3 T. sugar
1/3 cup butter
pinch salt

4 (8 oz.) bricks of cream cheese (splurge and use Philadelphia brand!) (room temp)
1 T. vanilla
pinch salt
1 1/2 cup sugar
4 eggs (room temp)
2/3 cup sour cream (room temp)
2/3 cup heavy whipping cream (room temp)

1 cup sour cream
1/4 cup powdered sugar
1 tsp. vanilla

Set out your cream cheese, eggs, sour cream and whipping cream about 30 min. prior to starting to make your cheesecake to bring them to room temperature.

Using the large aluminum foil completely cover the bottom and sides of your spring form pan.  I usually do 2 or 3 layers.  This is to keep the water out during the baking process.

In a food processor combine graham crackers, sugar, butter and salt until course crumbs are formed. Press crust into the bottom of your spring form pan and about half way up the sides.  A cup with a flat bottom can help press your crust into a more uniform thickness (about 1/4 in.) and get it in the corners of the pan.

Bake crust for 12 minutes at 350 degrees or until golden brown.  Set aside.

While crust is baking put 6-8 cups of water on to boil.

In a large stand mixture, beat cream cheese, vanilla and salt on high for 5 minutes until light and fluffy.  Turn speed to low and slowly add sugar.  Scrape sides of bowl and beat on high for 1 more minute.

Return speed to low and add eggs one at a time, beat just until incorporated.  Don't over beat once the eggs are in or you'll end up with cracks! Scrape sides of bowl and add sour cream and whipping cream and return to high for one more minute.

Place the spring form pan inside the larger roasting or baking pan. I use a 12 round cake pan that works perfectly.  Pour the filling inside of the crust and smooth with a spatula.  Move the rack in your oven to the bottom third of the oven and turn the temperature down to 325.

Place the pan on the rack and carefully fill the outer/larger pan with boiling water (taking care not to get any water on the actual cheesecake itself.

Bake at 325 for 2 hours.  When cheesecake is done baking, turn off the oven, slightly open the oven door and leave cheesecake in the oven for another hour.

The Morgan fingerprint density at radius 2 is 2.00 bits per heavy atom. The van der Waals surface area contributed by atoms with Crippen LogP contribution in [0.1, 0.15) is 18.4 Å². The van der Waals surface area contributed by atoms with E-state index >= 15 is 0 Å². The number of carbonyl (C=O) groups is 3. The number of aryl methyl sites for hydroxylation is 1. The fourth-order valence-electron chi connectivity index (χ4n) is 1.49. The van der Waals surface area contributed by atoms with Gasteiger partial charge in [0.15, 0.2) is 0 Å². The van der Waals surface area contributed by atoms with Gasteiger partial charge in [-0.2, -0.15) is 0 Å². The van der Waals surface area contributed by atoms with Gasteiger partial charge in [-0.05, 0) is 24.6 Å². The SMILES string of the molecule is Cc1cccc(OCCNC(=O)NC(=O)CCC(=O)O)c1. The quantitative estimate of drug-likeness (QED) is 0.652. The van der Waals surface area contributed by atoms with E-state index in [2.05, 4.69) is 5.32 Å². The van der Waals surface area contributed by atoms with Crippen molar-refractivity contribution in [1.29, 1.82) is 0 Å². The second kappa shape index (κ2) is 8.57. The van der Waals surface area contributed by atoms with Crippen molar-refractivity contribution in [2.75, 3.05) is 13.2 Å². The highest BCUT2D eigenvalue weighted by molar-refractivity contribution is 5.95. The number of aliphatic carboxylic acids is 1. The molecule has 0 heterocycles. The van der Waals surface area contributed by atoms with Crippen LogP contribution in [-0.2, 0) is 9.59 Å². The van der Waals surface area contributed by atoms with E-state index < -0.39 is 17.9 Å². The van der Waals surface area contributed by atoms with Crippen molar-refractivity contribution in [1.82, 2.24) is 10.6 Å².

Remove cheesecake from oven and leave on counter for 30 minutes to continue cooling.  Cover with foil and place in the refrigerator for at least 6 hours (I recommend overnight or longer!)

Use a knife to make sure your crust is completely seperated from the sides of the pan and remove the pan. Top cheesecake with sour cream topping and allow to set another 4 hours before serving.  Top with fresh fruit, chocolate or caramel drizzle, etc if desired!

Beef and Broccoli

Here's another delicious meal I found and adapted for freezer meal night.  My kids were big fans even with the giant pieces of broccoli staring them down. We served it over rice and added some extra stir fry veggies as a side and it fed the 7 of us no problem.  If your kids are older or you are serving all adults I'd say you might want to double this recipe.  It's a pretty quick one to throw in a crock pot fresh but it also freezes beautifully if you want to make it ahead and save it.

Beef and Broccoli
Recipe adapted from

1.5 lbs. flank steak, thinly sliced and cut into 2 inch strips
1 cup beef broth
2/3 cup soy sauce
1/3 cup brown sugar
1 T. sesame oil
1 T. minced garlic
¼ tsp. red chili flakes (optional…but worth it!)
4 cups broccoli florets
2 T. cornstarch+ 4 T. cold water (added during cooking)

Slice and chop flank steak and place in a large crock pot.  In a small bowl combine beef broth, soy sauce, brown sugar, sesame oil, minced garlic, and chili flakes.  Pour mixture over beef. Cover crock pot and cook on low for 4-5 hours or until beef is cooked through.

Combine cornstarch and water and pour into crock pot along with the broccoli.  Stir all ingredients together. Recover and continue cooking 30 minutes or until broccoli is tender and sauce is thickened. Serve over rice.


Freezer Meal Prep Instructions:
Slice and chop the flank steak and place in a gallon sized freezer bag.  Add beef broth, soy sauce, brown sugar, sesame oil, minced garlic and chili flakes.  Close bag and knead until meat is well covered and sauce is combined.

Place broccoli in a separate gallon sized freezer bag.  Place broccoli bag and beef bag in another gallon sized freezer bag.  Label and freeze.

Freezer Meal Cooking Instructions:
Place contents of meat bag in a large crock pot and cook on low 5-6 hours. 

Combine 2 T. cornstarch and 4 T. cold water and pour into crock pot.  Add the broccoli and stir all ingredients together.  Continue cooking for another 30 minutes or until broccoli is tender and sauce is thickened. Serve over rice.

Friday, March 2, 2018

Breakfast Scrambles